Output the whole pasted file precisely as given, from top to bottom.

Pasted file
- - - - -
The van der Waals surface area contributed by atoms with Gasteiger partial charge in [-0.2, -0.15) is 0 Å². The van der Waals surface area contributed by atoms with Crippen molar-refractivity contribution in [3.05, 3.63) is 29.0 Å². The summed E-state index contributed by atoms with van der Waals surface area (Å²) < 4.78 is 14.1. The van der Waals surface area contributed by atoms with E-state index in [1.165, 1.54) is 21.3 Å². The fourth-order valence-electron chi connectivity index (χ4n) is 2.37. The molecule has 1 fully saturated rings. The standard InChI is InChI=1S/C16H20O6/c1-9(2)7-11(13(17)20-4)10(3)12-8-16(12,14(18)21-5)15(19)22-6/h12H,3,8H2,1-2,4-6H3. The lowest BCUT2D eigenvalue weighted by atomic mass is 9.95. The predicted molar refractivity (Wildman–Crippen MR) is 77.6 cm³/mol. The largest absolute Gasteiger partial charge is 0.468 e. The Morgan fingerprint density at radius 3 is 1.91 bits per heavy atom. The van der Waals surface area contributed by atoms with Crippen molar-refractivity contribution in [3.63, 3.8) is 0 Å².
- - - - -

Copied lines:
The van der Waals surface area contributed by atoms with Gasteiger partial charge in [-0.2, -0.15) is 0 Å². The van der Waals surface area contributed by atoms with Crippen molar-refractivity contribution in [3.05, 3.63) is 29.0 Å². The summed E-state index contributed by atoms with van der Waals surface area (Å²) < 4.78 is 14.1. The van der Waals surface area contributed by atoms with E-state index in [1.165, 1.54) is 21.3 Å². The fourth-order valence-electron chi connectivity index (χ4n) is 2.37. The molecule has 1 fully saturated rings. The standard InChI is InChI=1S/C16H20O6/c1-9(2)7-11(13(17)20-4)10(3)12-8-16(12,14(18)21-5)15(19)22-6/h12H,3,8H2,1-2,4-6H3. The lowest BCUT2D eigenvalue weighted by atomic mass is 9.95. The predicted molar refractivity (Wildman–Crippen MR) is 77.6 cm³/mol. The largest absolute Gasteiger partial charge is 0.468 e. The Morgan fingerprint density at radius 3 is 1.91 bits per heavy atom. The van der Waals surface area contributed by atoms with Crippen molar-refractivity contribution in [3.63, 3.8) is 0 Å².